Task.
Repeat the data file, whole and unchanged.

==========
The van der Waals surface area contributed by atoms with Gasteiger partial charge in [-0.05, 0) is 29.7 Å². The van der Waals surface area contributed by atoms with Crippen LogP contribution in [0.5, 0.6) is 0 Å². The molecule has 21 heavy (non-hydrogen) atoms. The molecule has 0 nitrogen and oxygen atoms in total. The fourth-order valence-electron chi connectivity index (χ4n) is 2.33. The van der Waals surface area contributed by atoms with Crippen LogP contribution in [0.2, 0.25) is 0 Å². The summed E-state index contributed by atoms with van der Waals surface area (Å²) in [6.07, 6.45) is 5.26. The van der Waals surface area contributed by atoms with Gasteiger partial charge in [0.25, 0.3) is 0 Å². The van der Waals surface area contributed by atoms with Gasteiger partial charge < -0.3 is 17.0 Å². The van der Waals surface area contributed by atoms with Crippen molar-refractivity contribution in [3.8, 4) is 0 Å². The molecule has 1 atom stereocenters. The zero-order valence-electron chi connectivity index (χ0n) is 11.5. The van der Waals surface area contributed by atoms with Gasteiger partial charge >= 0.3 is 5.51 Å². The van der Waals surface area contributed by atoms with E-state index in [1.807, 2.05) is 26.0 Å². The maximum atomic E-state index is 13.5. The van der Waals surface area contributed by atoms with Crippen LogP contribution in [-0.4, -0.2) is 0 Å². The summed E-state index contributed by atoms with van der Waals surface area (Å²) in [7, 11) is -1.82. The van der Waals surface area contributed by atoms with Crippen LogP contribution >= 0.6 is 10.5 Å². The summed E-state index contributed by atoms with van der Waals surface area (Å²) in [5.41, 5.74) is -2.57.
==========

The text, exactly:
The van der Waals surface area contributed by atoms with Gasteiger partial charge in [-0.05, 0) is 29.7 Å². The van der Waals surface area contributed by atoms with Crippen LogP contribution in [0.5, 0.6) is 0 Å². The molecule has 21 heavy (non-hydrogen) atoms. The molecule has 0 nitrogen and oxygen atoms in total. The fourth-order valence-electron chi connectivity index (χ4n) is 2.33. The van der Waals surface area contributed by atoms with Crippen LogP contribution in [0.2, 0.25) is 0 Å². The summed E-state index contributed by atoms with van der Waals surface area (Å²) in [6.07, 6.45) is 5.26. The van der Waals surface area contributed by atoms with Gasteiger partial charge in [0.25, 0.3) is 0 Å². The van der Waals surface area contributed by atoms with Gasteiger partial charge < -0.3 is 17.0 Å². The van der Waals surface area contributed by atoms with Crippen molar-refractivity contribution in [3.8, 4) is 0 Å². The molecule has 1 atom stereocenters. The zero-order valence-electron chi connectivity index (χ0n) is 11.5. The van der Waals surface area contributed by atoms with Gasteiger partial charge >= 0.3 is 5.51 Å². The van der Waals surface area contributed by atoms with E-state index in [1.807, 2.05) is 26.0 Å². The maximum atomic E-state index is 13.5. The van der Waals surface area contributed by atoms with Crippen LogP contribution in [-0.4, -0.2) is 0 Å². The summed E-state index contributed by atoms with van der Waals surface area (Å²) in [7, 11) is -1.82. The van der Waals surface area contributed by atoms with Crippen LogP contribution >= 0.6 is 10.5 Å². The summed E-state index contributed by atoms with van der Waals surface area (Å²) in [5.41, 5.74) is -2.57.